Significant parts of the disability movement have backed disabled Remploy workers who are set to lose their jobs because of government plans to shut their sheltered factories.
Despite their continued opposition to the kind of segregated and sheltered employment provided by the Remploy factories, a string of disabled people’s organisations (DPOs) are demanding that the government abandons the closures.
They say that simply shutting the factories and making their disabled workers redundant is the wrong decision at a time of recession.
A letter opposing the closures, written by Inclusion London, has been signed by leading DPOs such as Inclusion Scotland, Disability Action in Islington, Cooltan Arts, Norfolk Coalition of Disabled People, Greenwich Association of Disabled People, Norfolk Association of Disabled LGBT People and Shaping Our Lives.
Leading parts of the disabled people’s grassroots anti-cuts movement, including the groups Disabled People Against Cuts, Black Triangle and the Broken of Britain, have also signed the letter, as have scores of unions, leading disabled activists, MPs and voluntary organisations.
They say in the letter, published this week in the Guardian: “Our goal and demand for inclusive employment must not be used to justify job cuts that will push these workers into poverty, exclusion, and isolation.”
The letter also calls for investment and support to turn the factories into user-led social enterprises, and more government investment in Access to Work (AtW) and other employment support, a commitment to tackling workplace discrimination and the right to inclusive education and training.
Although the UK Disabled People’s Council has not signed the letter, it also raised concerns about the closures this week.
Jaspal Dhani, UKDPC’s chief executive, told Disability News Service (DNS): “UKDPC welcomes the government’s intention to close sheltered workshops like Remploy but that cannot just be done overnight, putting a number of disabled people out of work in a climate where there is a lack of job opportunities.
“Change has to be managed and we do not want disabled people to become victims of that change.”
But other leading DPOs are backing the government and insisting that the decision to close the factories is the right one, despite the recession.
Essex Coalition of Disabled People (ecdp), Southampton Centre for Independent Living (SCIL), Breakthrough UK, and Disability Rights UK (DR UK) wrote this week to the Sunday Express – which is campaigning against the closures – to back the decision to shut the factories and invest the money saved in AtW.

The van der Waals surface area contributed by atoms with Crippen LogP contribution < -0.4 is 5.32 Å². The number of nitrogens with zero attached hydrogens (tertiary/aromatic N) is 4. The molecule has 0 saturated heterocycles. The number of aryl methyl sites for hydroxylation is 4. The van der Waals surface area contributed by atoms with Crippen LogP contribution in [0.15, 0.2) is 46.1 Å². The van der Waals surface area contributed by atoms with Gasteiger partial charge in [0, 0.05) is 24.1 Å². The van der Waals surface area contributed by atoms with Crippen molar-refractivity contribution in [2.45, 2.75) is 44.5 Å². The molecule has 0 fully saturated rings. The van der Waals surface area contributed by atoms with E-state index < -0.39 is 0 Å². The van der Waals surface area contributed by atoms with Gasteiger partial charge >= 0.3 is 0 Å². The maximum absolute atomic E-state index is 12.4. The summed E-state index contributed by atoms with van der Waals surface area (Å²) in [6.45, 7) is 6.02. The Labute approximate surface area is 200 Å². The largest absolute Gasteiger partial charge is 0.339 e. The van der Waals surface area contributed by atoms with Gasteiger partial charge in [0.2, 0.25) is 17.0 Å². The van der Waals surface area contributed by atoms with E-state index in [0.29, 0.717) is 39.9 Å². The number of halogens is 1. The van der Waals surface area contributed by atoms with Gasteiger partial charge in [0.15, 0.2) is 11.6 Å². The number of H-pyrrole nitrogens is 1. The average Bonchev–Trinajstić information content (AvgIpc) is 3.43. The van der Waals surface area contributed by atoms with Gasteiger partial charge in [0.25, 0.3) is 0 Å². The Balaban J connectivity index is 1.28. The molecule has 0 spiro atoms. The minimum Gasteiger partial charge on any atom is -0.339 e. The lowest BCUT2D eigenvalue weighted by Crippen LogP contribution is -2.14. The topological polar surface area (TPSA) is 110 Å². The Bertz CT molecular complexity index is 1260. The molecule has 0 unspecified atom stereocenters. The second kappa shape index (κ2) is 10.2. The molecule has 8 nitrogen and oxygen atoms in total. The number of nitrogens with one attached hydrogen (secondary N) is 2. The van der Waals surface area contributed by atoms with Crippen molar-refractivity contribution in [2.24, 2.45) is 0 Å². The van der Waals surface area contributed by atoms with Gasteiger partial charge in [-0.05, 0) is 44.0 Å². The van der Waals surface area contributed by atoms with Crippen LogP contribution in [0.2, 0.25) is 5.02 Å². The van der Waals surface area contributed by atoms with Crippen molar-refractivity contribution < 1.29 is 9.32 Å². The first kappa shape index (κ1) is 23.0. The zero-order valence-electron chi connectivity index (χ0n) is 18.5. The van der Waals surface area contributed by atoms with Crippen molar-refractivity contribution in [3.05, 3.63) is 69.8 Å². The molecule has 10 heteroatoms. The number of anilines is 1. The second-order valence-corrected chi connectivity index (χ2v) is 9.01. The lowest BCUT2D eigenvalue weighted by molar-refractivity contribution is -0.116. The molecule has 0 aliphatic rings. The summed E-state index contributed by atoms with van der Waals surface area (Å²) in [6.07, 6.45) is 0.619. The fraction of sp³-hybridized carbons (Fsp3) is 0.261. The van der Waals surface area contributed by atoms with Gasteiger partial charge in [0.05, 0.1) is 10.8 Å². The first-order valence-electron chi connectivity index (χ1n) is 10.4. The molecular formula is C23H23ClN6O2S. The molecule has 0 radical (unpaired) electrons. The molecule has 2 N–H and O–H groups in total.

It was last year’s review of employment support by Liz Sayce, chief executive of DR UK, which suggested an end to government ownership and funding for Remploy, and the closure of factories which were “not viable”, alongside an expanded AtW scheme.
Ian Loynes, SCIL’s chief executive, told DNS that there was “never going to be a good time” for the Remploy workers to lose their jobs.
He said: “We believe it is a good move. We support the minister in her decision. To do anything else will result, we believe, in losing all arguments on segregated provision in the future. We will lose all the good work we have done over the last 30 years.”
He said that Maria Miller, the Conservative minister for disabled people, had made it clear that all those disabled Remploy workers losing their jobs would be given individual support packages to help them find new, mainstream jobs.
Loynes accused some campaigners – particularly unions – of using arguments “of the past” to push their case, such as arguing that Remploy workers would face discrimination if they tried to find jobs in mainstream workplaces.
He said: “If you buy into that, you buy into a future that increases the likelihood of segregation and the likelihood of people being segregated and marginalised.”
Loynes said he believed that the range of opinions expressed about the Remploy closures within the disability movement was not a concern and instead was “something we should celebrate”.
Mike Adams, ecdp’s chief executive, said the closure plan was “absolutely the right thing to do” and accused parts of the disability movement of shifting its position over Remploy.
He said all of the disabled people and organisations that he witnessed take part in the Sayce review – apart from Remploy workers – had made it clear that the factories “should have closed 20 years ago”.
He said: “I don’t think the disability movement should be very proud of itself having moved its position.
“Disabled people in Essex were very, very clear that the Remploy factories should close. It is important that we show some leadership.”
He added: “At some point we just have to go ahead and do it, but make sure that there is a strong transitional process that supports the individual into other employment or other activities.
“Those safeguards have been put in place so I see no reason why they should not just do it now.”
News provided by John Pring at www.disabilitynewsservice.com